Opening the song “Can You Feel My Heart”, vocalist Oli Sykes screams from the bottom of his heart and makes thousands of people jump, shake, beat and scream with them. Sykes even taunts the crowd, shouting, “Now if you don’t jump, you’re a fucking asshole!” By the middle of their set, the entire crowd is roaring the lyrics of “Shadow Moses” in Bring Me The Horizon, while stage flames frame the giddy band, just before the intense yearning of “Drown” raises the bar. energy levels at Las Vegas Festival Grounds.

Unsurprisingly, the most exciting performances of the evening were the most anticipated headliners: Paramore and My Chemical Romance, two bands that paved the way and inspired most of the bands in the lineup.

Paramore shocks the packed crowd, starting with the live debut of the deep song “All I Wanted” — a song they usually don’t play live due to the fact that it loads vocalist Hayley Williams. Of course, Williams copes with this task perfectly and takes every high note with masterful precision. Another notable addition to Paramore’s setlist is perhaps one of the best in their discography: “Last Hope”, a track that seems cinematic against the lights of Las Vegas.

True to form, Williams spends her precious time on stage reflecting on what everyone celebrates in “When We Were Young.” “Today we celebrate emo,” Williams begins, before delving into the history of this scene. “… But along the way we got lost, and in the early 2000s, when Paramore came on stage… the stage wasn’t always a safe place if you were different from others.” The formidable frontwoman goes on to explain how emo music was often a space for white cis men. As Paramore builds into its breakthrough hit “Misery Business,” Williams promises to always provide a safe space for “young women, people of color, and the queer community.”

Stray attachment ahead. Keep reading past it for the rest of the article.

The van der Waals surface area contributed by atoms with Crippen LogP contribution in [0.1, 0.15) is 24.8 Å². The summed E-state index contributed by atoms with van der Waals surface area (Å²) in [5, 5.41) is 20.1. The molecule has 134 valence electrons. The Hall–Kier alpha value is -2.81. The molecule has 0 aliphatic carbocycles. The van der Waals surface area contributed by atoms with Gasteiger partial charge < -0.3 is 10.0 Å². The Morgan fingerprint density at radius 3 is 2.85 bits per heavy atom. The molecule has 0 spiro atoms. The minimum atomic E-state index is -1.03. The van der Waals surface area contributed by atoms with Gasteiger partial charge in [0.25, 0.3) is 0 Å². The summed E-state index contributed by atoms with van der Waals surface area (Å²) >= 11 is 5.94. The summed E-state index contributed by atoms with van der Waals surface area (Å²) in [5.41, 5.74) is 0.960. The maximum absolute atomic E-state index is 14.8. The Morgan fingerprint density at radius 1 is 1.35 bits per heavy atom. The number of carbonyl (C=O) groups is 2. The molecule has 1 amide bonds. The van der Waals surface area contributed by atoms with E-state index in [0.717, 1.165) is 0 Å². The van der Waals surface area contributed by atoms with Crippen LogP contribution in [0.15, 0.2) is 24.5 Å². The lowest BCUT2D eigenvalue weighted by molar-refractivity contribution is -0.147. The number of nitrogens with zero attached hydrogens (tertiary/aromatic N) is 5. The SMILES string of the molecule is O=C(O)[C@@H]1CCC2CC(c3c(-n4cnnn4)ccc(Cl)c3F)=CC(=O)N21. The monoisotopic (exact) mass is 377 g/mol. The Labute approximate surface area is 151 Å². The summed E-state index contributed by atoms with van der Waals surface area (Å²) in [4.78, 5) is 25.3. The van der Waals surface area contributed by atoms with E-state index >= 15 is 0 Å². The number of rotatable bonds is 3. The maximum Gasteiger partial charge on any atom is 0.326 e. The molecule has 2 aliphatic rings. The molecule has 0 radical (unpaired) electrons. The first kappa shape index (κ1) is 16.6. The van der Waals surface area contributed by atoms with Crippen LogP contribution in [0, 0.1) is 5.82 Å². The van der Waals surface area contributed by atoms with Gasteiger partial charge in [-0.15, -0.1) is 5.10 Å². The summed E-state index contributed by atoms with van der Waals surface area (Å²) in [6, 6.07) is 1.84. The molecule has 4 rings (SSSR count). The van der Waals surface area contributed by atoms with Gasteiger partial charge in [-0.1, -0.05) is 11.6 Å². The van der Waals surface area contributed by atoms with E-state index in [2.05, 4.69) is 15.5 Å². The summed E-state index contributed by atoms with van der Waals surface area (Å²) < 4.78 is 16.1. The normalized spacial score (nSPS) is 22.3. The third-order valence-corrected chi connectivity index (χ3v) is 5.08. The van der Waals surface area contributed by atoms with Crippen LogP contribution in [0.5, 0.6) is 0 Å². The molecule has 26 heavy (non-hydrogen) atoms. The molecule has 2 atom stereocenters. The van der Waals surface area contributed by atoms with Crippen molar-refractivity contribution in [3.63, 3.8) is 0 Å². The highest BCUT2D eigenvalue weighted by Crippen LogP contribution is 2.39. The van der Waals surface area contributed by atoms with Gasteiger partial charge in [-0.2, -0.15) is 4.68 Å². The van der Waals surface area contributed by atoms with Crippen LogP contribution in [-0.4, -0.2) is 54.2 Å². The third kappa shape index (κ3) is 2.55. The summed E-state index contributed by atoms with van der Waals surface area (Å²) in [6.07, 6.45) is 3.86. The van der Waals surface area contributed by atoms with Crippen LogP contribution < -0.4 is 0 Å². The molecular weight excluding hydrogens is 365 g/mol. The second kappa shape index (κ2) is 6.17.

My Chemical Novel
My Chemical Romance PROVISION: Jenn Five
Finally, the founding fathers of the emo scene My Chemical Romance come on stage. In a hilarious subversion and a hint of the festival’s name, lead singer Gerard Way not only wears his classic early 2000s black suit and red tie, but also wears aging makeup and prosthetics. The band brings a whole new meaning to the expression “senior emo”, as if reminding fans: “we are no longer young, like you.”

In addition to the status of elderly emo, MCR still shows the crowd of 60,000 fans that they can breathe new life into old favorites. “I’m Not Okay (I Promise)” and “Helena” appear in a new light, and the band still leans towards the theatrical lifestyle for which they are known. The band performs a setlist that covers most of their diverse discography, but, remarkably (and fortunately), they don’t play new songs. This calculated feat continues until the band ends the evening with the song “Vampire Money”, leaving the revelers in a hazy glow of nostalgia, joy and fireworks that fill the Vegas sky on the last note.

It takes a lot to justify the excitement and attraction of what many thought was impossible, but when fans head into the desert in checkered vans with wide smiles on their faces, it’s safe to say that the emo festival has not only caused nostalgia, but also indicates a more inclusive post-punk future.